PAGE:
Containment and the Cold War: Reexaming the Doctrine of Containment as a Grand Strategy Driving US Cold War Interventions

By Moritz A. Pieper
2012, Vol. 4 No. 08 | pg. 2/4 |

However, it is without doubt that the quickly unfolding Cold War became a psychological and discursive exercise of ‘constructing’ an ideological enemy against whom one’s foreign policy would be directed (Jervis 1976: 766). ‘Grand strategy’ in this sense meant an overarching direction of US foreign policy that would guide and determine the political course of events. From a US perspective, ‘containment’ became the reinforced and ‘naturalized’ Grand Strategy, marginalizing alternative accounts of US imperialist ambitions (Rowley & Weldes 2008: 198). In this vein, the Marshall plan already served to ‘contain’ Soviet influence in Western Europe by way of economic aid and reconstruction, seeking to both ensure US access to these markets and closely tying West European states to the US, thereby thwarting Soviet influence (NSC 7: 1978: 168). The Marshall plan illustrated an example of economic intervention to prevent the recurrence of communist and anti-capitalist tendencies by promoting a societal organization that explicitly confronted the Soviet planned economic model. The Marshall Plan, without having been discursively framed as such, was an early example of Soviet containment by means of direct economic intervention. The Berlin Airlift during the Soviet Berlin blockade in 1948/49 arguably was another example of US economic provision to favourably influence the contest over the status of Berlin (Nitze 1989: 70) - a decision which was deemed crucial in symbolically containing a creeping Sovietization in the early years of the looming Cold War.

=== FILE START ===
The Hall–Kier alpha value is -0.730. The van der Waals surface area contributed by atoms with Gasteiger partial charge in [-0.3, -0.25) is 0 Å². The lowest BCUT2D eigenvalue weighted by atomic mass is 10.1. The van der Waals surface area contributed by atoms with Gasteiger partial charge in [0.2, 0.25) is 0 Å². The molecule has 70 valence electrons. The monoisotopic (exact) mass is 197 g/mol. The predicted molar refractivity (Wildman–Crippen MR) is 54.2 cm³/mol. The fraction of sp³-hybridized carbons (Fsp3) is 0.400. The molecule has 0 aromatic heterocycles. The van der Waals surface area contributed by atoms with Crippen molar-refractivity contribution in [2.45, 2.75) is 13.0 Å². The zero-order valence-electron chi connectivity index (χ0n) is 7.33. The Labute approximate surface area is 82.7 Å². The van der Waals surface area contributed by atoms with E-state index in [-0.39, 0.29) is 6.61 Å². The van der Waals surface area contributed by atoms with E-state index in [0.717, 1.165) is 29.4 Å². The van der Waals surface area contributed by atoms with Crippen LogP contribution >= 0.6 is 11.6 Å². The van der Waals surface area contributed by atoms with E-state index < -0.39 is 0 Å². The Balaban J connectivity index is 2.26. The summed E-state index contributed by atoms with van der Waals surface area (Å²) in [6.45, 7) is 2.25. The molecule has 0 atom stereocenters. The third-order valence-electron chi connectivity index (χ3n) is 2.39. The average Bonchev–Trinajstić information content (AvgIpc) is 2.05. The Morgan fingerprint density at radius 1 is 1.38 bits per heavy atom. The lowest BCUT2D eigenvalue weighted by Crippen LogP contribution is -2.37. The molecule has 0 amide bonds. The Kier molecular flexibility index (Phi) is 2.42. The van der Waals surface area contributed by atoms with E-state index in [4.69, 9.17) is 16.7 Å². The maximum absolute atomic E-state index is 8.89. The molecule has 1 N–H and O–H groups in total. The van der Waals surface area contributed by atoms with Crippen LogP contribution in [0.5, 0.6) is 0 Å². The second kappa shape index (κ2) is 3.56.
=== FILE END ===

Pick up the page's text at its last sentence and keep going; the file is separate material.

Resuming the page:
Korea and the Militarization of Containment

The communist revolution in China in 1949 and the outbreak of the Korean War in 1950 provided the trigger for the militarization of containment, which had hitherto been an ideological one. With US support to South Korea which fought against the communist North with the support of China, a new dimension of Cold War strategic planning had begun: The intervention of the US in Third World countries to militarily contain Soviet influence. While avoiding a direct conflict, this first proxy war in Korea inaugurated a foreign policy phase in which political unrest in East Asia constituted a dangerous disequilibrium in a bipolar ideological world where the ‘loss’ of South Korea to the communists could have provided the stepping stone for further Sovietization in the region (Acharya, 1997: 306). This ‘domino effect’ was to be avoided at all costs (Truman 1950). As Painter importantly notes: “the United States increasingly took the view that internal arrangements in other states were linked to its security and economic well-being. This view was at the heart of the doctrine of containment […]” (Painter 1995: 525-48).

In fact, assuming the right to influence domestic compositions in third states became the precondition to pursue ‘US interests’ worldwide. Ensuring US-friendly governments stayed in place in strategically important regions meant ‘containing’ Soviet influence at the same time and thus had a direct security political and economic dimension. Again, it is worth reflecting on the theoretical debate on containment as a Grand Strategy driving US intervention. Where revisionists would hold that US foreign policy has been guided by an overarching grand strategy of Soviet containment to secure capitalist expansion (in this reading, then, the military support to South Korea was inevitable if access to the East Asian markets was not to be lost), one may equally argue that US foreign policy was much more reactive and events-driven (communist turmoil as in Greece and Italy or communist expansionary endeavors as in Korea only provided the stimulus for the policy shaping of containment).